At 6 ½ hours I swam through a large swarm of jellyfish. They were blue, purple and yellow and of all different sizes. They were on the surface of the water and as deep as about 5 feet. The water was clear by now and all that I could see was jellyfish in every direction. This lasted for about 30-45 minutes. My crew carefully pointed out the path I should follow. Sometimes the space between two jellies was too close for me to swim and I would make my body as narrow as possible and skull and kick as I made my way through. I swam with my head up and my eyes at the surface of the water. I picked up my head enough to loudly should expletives at the jellies. Something worked because I managed to make my way through hundreds of jellyfish without getting stung. I had gotten a small sting earlier, but nothing during that time. For the next several hours I watched as my dad diligently studied the water making sure I didn’t swim into any more jellies. I imagined that they seagulls were above were watching out for me too.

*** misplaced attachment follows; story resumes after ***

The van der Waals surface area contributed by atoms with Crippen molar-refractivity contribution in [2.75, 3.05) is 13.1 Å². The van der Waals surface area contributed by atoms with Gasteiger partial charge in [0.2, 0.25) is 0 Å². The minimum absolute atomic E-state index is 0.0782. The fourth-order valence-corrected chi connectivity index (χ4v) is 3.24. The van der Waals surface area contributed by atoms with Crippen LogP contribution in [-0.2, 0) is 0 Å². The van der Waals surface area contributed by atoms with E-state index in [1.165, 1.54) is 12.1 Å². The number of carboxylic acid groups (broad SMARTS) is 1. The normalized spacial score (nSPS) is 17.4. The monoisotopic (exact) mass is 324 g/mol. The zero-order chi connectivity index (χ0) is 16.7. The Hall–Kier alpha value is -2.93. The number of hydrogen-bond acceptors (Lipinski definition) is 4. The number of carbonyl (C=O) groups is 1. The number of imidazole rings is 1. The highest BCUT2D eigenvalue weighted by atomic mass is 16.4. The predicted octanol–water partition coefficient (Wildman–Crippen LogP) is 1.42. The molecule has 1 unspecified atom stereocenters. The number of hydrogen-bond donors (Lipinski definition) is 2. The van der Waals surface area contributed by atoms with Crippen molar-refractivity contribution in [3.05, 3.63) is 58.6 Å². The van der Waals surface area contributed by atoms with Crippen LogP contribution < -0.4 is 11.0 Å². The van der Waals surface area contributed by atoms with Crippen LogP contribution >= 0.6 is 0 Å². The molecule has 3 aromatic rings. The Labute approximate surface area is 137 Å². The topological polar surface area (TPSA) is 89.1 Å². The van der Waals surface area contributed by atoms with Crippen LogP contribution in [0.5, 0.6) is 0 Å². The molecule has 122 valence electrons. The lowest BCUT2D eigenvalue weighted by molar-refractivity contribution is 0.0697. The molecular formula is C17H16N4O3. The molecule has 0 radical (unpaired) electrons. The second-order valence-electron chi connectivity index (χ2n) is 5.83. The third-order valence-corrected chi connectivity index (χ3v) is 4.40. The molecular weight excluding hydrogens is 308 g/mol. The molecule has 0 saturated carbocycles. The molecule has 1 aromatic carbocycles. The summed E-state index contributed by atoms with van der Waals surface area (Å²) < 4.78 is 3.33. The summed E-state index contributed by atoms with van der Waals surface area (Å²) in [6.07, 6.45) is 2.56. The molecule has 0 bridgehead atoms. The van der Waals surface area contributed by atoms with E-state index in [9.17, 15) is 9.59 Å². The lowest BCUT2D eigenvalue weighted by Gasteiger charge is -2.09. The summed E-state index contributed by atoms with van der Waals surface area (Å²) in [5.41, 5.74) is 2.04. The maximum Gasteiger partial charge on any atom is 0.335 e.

The water was rough (5-8 foot swells with scattered white caps) for all but about two hours early in the swim. I watched as the boat just bobbed up and down and side-to-side. The water conditions weren’t challenging for me, but I was sure glad I wasn’t on the boat.

At 8 hours my right shoulder throbbed in pain and I alerted my crew that I hadn’t been able to urinate in two hours. At the time I thought it just meant that I was dehydrated. I didn’t realize until much later that it meant not only was I dehydrated, but also I hadn’t absorbed any of my feedings after hour six.

I noticed the ships changed directions and I was overjoyed. I had reached the East bound shipping lane and was in French water! I was an incredible amount of pain and felt increasingly weak. I acknowledged the pain and then just let it go. This was the English Channel and nothing was going to keep me from getting to France. At 10 hours I could see France. I had almost swum to a new land! And it wasn’t just the cliffs above the coast; I could see the color of the trees and the details of the landscape. I started breathing more frequently to the left to get a better glimpse of France to remind me that I was getting there.